Then there’s the quest to create top performers. This quest is more boring. It involves creating systems and processes that ensure basic level performance, creating teamwork that creates better output than any one individual, having a positive work environment that fosters creativity, productivity and collaboration, and opportunity to express ideas and see them through without political ramifications.
Here’s a scenario: Jim reacts badly to a new change in the organization. He starts telling all of his co-workers how much he doesn’t like the change, and discusses ways to undermine or avoid the change. This causes increased doubt in the change, and even causes confusion as to whether the change is actually going to happen.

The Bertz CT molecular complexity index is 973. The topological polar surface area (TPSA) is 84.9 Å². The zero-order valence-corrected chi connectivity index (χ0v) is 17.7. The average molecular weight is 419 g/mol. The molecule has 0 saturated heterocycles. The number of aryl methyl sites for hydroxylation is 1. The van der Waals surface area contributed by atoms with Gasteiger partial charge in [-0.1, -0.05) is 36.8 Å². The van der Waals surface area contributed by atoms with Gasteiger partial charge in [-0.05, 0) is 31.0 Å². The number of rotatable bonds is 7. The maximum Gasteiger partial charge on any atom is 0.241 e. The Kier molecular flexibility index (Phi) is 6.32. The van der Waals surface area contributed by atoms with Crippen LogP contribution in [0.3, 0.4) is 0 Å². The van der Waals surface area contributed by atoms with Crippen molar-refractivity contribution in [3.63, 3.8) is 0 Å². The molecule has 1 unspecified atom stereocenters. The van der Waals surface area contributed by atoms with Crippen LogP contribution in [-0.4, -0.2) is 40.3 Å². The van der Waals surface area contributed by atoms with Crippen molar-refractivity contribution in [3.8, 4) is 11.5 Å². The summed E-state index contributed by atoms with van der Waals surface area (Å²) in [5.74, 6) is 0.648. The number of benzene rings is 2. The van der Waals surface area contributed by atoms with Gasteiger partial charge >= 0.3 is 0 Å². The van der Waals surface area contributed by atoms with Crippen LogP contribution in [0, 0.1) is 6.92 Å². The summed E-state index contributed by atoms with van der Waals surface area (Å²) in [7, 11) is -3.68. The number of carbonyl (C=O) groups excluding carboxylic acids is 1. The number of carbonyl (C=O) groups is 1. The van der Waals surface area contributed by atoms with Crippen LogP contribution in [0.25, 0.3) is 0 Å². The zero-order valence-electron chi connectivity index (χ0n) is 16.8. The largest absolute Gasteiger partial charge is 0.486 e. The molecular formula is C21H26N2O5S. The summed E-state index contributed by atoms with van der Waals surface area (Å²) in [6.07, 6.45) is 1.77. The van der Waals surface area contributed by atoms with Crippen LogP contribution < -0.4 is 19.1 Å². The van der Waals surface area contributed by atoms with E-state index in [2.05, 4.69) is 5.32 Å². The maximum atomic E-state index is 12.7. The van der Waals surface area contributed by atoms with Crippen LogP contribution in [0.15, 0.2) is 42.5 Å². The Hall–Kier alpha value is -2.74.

Jim manager has the option of either addressing or ignoring Jim’s reaction. If the manager addresses it, this would be a performance feedback conversation.
However, many managers avoid the performance feedback conversation. One reason for this is the manager may believe that Jim’s behavior on the job is deeply embedded in the employee’s personality, and the employee’s actions are innate to their very being. So a basic thesis emerges that “Jim is just like that.” There is the belief that Jim just won’t change. So no performance feedback conversation is necessary.
But this is an untested thesis. Jim did react badly to the news, but does this mean that he has to react the same way next time? The answer is—you don’t know until you have the performance feedback conversation.